UN ‘Horrified’ by Libya Slave Auctions

Officials Warn Incidents May Amount to 'Crimes Against Humanity'

UN Secretary-General Antonio Guterres described himself as “horrified” on Monday following a flurry of reports showing slave auctions being held in Libya, with African migrants being sold to the highest bidder.

Gutteres urged all countries to adopt the UN Convention against Transnational Organized Crime’s protocol barring human trafficking. The overwhelming majority of the planet signed this convention already but there remain a few glaring omissions, including Pakistan. Libya, however, is a signatory.

Gutteres went on to warn that such actions were not just “egregious abuses of human rights,” but might amount to crimes against humanity under international law. Treaties regarding crimes against humanity nearly universally include enslavement as such a crime.

The adoption of such practices within Libya is a very recent phenomenon, with African migrants historically flocking to the country during the Gadhafi era to find work. After the ouster of Gadhafi, however, many Libyans have seen Africans as de facto supporters of the old regime, and have targeted them as a result.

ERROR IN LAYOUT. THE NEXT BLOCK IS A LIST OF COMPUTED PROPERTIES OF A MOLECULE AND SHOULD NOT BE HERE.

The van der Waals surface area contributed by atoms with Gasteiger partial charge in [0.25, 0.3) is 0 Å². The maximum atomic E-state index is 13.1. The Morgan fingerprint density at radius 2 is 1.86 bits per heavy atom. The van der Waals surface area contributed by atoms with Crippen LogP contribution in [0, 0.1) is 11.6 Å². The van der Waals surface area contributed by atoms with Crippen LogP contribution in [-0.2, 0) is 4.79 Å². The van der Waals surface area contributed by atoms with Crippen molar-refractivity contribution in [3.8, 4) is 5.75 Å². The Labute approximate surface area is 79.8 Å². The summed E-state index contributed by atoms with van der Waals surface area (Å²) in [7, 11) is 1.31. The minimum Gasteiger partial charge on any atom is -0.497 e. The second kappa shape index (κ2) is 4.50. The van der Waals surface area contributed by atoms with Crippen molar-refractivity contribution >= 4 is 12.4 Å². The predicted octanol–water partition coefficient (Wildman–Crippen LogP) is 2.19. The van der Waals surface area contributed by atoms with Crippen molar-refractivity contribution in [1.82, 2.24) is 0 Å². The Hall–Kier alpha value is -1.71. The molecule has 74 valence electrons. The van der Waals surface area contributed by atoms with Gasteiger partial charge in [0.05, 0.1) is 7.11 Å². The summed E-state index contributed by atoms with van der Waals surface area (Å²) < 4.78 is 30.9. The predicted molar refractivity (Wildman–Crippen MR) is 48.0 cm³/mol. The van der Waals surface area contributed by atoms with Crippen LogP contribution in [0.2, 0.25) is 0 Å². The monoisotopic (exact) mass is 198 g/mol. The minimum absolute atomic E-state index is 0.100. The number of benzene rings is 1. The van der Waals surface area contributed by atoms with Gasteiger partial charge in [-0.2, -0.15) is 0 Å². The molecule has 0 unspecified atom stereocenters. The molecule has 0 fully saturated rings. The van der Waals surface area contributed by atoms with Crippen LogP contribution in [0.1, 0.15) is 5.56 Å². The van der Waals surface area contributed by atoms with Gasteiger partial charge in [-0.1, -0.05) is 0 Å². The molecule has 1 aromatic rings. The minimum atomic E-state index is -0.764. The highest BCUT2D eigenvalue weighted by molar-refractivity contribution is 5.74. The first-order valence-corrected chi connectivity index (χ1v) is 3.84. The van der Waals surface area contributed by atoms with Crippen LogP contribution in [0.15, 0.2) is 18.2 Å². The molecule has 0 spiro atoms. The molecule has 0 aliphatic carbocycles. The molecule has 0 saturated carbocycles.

This was most glaring in 2011 when the town of Tawergha, an overwhelmingly black town, was violently depopulated by the Misrata militia. Refugees from Tawergha were repeatedly targeted in trying to escape to other parts of the country, and were presented as “collaborators.”

It is still not clear where in Libya these auctions are taking place, or how prevalent they have yet become. It appears many of the slaves were originally captured by militias to be ransomed off, and were simply sold into slavery when they couldn’t get ransoms. The expectation is that they are broadly being sold as farm laborers.

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Author: Jason Ditz

Jason Ditz is news editor of Antiwar.com.